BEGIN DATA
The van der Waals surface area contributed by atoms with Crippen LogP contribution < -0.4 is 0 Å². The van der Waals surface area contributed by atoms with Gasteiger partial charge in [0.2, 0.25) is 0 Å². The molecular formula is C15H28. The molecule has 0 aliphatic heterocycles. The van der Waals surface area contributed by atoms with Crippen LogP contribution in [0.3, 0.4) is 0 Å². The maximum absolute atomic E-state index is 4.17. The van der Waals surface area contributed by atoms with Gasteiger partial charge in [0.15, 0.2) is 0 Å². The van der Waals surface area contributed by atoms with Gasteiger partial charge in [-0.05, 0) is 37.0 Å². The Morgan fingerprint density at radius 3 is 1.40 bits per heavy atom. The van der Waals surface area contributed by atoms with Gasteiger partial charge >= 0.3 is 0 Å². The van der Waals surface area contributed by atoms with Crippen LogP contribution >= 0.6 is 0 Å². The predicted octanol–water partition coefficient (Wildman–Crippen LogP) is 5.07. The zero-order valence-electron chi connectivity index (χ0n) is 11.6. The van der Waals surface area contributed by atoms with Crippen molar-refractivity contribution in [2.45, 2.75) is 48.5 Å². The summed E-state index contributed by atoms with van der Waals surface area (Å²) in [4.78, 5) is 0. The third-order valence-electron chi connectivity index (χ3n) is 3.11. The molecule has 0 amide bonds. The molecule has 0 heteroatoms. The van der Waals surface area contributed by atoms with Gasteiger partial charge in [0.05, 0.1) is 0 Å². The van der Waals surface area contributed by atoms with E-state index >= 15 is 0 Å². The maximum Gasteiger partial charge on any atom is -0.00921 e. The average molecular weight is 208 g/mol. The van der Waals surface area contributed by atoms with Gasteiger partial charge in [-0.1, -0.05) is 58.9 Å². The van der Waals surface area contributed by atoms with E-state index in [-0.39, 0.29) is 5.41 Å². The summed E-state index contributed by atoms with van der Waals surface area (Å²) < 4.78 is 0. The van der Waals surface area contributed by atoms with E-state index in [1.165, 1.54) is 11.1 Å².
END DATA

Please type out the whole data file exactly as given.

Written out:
The van der Waals surface area contributed by atoms with Crippen LogP contribution < -0.4 is 0 Å². The van der Waals surface area contributed by atoms with Gasteiger partial charge in [0.2, 0.25) is 0 Å². The molecular formula is C15H28. The molecule has 0 aliphatic heterocycles. The van der Waals surface area contributed by atoms with Crippen LogP contribution in [0.3, 0.4) is 0 Å². The maximum absolute atomic E-state index is 4.17. The van der Waals surface area contributed by atoms with Gasteiger partial charge in [0.15, 0.2) is 0 Å². The van der Waals surface area contributed by atoms with Gasteiger partial charge in [-0.05, 0) is 37.0 Å². The Morgan fingerprint density at radius 3 is 1.40 bits per heavy atom. The van der Waals surface area contributed by atoms with Gasteiger partial charge >= 0.3 is 0 Å². The van der Waals surface area contributed by atoms with Crippen LogP contribution >= 0.6 is 0 Å². The predicted octanol–water partition coefficient (Wildman–Crippen LogP) is 5.07. The zero-order valence-electron chi connectivity index (χ0n) is 11.6. The van der Waals surface area contributed by atoms with Crippen molar-refractivity contribution in [2.45, 2.75) is 48.5 Å². The summed E-state index contributed by atoms with van der Waals surface area (Å²) in [4.78, 5) is 0. The third-order valence-electron chi connectivity index (χ3n) is 3.11. The molecule has 0 amide bonds. The molecule has 0 heteroatoms. The van der Waals surface area contributed by atoms with Gasteiger partial charge in [0.05, 0.1) is 0 Å². The van der Waals surface area contributed by atoms with E-state index >= 15 is 0 Å². The maximum Gasteiger partial charge on any atom is -0.00921 e. The average molecular weight is 208 g/mol. The van der Waals surface area contributed by atoms with Gasteiger partial charge in [-0.1, -0.05) is 58.9 Å². The van der Waals surface area contributed by atoms with E-state index in [-0.39, 0.29) is 5.41 Å². The summed E-state index contributed by atoms with van der Waals surface area (Å²) < 4.78 is 0. The van der Waals surface area contributed by atoms with E-state index in [1.165, 1.54) is 11.1 Å².